Chan isn’t a sidekick, but he has one–his son Lee, played by actual Asian-American Keye Luke. Luke gives Lee Chan the slightest of Chinese accents, and plays him as a fashionable American young man of his time. He speaks in the youth vernacular of the 1930s. Although Chan famously refers to Lee as “Number One Son” (although I didn’t catch that phrase in Opera), Lee calls the detective not  “honorable father,” but “Pop.” Or even “Gee, Pop.”


The result is a parent/child relationship that would have looked very familiar to a great many American families of the 1930s–including that of my light-skinned, blonde-haired mother. Immigrant parents struggled with the English language and kept one foot in the customs of the old country, while their American-raised kids assimilated into the surrounding culture. This is still happening now, of course, but was happening in greater numbers back then.

Charlie Chan at the Opera has a Lestrade character–the bumbling detective who gets everything wrong. But two things make this conventional mystery character particularly interesting. First, he’s played by the wonderful William Demarest, who would light up so much of Preston Sturges’ work in the next decade. Second, he’s a bigot who doesn’t like taking orders from “chop suey.” With this character, the film strongly suggests that bigotry and stupidity go hand and hand.


Aside from its racial undercurrent, Charlie Chan at the Opera succeeds in being exactly what it was intended to be–an unexceptional but entertaining short mystery feature. The presence of Demarest, and even more so of Boris Karloff as an escaped lunatic, raises Opera above other such movies.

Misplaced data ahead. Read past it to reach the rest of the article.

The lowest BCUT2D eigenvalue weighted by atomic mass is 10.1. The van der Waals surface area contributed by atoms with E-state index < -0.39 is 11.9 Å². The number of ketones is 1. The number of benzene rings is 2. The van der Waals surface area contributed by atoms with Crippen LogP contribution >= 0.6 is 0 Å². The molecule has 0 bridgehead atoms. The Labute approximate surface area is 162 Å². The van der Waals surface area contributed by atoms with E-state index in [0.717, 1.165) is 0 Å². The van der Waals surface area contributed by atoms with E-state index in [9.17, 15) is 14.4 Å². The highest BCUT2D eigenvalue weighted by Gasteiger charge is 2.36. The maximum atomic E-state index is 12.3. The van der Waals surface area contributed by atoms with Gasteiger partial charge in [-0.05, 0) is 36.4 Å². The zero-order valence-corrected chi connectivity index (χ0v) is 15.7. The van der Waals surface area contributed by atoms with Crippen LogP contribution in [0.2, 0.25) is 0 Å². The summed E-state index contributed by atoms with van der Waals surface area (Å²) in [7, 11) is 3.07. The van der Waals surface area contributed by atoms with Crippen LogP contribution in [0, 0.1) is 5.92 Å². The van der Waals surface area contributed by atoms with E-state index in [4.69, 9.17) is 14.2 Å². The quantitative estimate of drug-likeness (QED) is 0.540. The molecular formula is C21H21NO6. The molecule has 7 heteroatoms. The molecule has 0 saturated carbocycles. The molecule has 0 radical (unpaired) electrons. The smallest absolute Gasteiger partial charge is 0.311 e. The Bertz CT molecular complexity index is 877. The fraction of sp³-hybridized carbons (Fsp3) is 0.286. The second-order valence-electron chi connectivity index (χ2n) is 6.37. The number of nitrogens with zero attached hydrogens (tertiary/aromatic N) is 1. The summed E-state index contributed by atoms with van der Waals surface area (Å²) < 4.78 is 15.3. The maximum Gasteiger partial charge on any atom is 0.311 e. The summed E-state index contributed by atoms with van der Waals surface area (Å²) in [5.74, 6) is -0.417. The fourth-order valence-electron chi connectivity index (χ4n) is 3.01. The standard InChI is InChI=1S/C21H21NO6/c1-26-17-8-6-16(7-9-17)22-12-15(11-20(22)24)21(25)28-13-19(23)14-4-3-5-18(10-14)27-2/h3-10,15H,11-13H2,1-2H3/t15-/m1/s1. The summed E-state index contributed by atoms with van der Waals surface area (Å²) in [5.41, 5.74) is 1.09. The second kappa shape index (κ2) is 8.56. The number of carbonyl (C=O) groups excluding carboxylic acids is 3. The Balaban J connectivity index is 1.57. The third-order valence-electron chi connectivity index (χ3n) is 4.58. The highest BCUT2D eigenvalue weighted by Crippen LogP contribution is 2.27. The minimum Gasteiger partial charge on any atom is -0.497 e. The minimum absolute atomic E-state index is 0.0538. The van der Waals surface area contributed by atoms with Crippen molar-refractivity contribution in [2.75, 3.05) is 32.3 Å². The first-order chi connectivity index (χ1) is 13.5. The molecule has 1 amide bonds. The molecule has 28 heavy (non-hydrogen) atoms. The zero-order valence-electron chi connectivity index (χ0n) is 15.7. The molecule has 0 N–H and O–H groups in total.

I’d give it a C+.

The Adventures of Sherlock Holmes

No racial issues in this film…unless, of course, you think about the fact that everyone in it is white. But I’ve covered that issue already.

The Adventures of Sherlock Holmes was the second of 14 Sherlock Holmes films starring Basil Rathbone as the famous detective and Nigel Bruce as his sidekick, Dr. Watson. It’s the last of the series shot on a decent budget and the last one made at 20th Century-Fox.


It’s also set in Victorian times, which seems obvious today but was somewhat daring back then. As far as I know, every Sherlock Holmes movie made before Adventures’ predecessor, The Hound of the Baskervilles, was updated to the present. But Fox made Hound and Adventures as period pieces. At the time, this may have felt like setting a James Bond flick in the 1950s (which would actually be pretty cool).

Officially based on William Gillette’s 1899 stage play Sherlock Holmes, but very much an original story, Adventures pits Holmes and Watson against arch-villain Professor Moriarty (George Zucco). Holmes and Moriarty enjoy an interesting relationship in this film. They appear to admire and even like each other, even though they know that one of them must eventually destroy the other.


The soundstage recreation of 19th-century London provides atmosphere, as do the supporting characters. And even though we’re told who the villain is from the start, it’s still a lot of fun. Besides, it has Ida Lupino.

Fox decided not to continue the series. But after Pearl Harbor, Universal picked it up again, updating the stories to the present so that Holmes could track down Nazi spies–although in most of these movies he goes after conventional criminals. Universal made 12 pictures before Rathbone called it quits in 1946. These movies were quickly written and quickly shot, and suffer from huge plot holes. But they’re all reasonably fun. None of them come up to the quality of the two Fox pictures.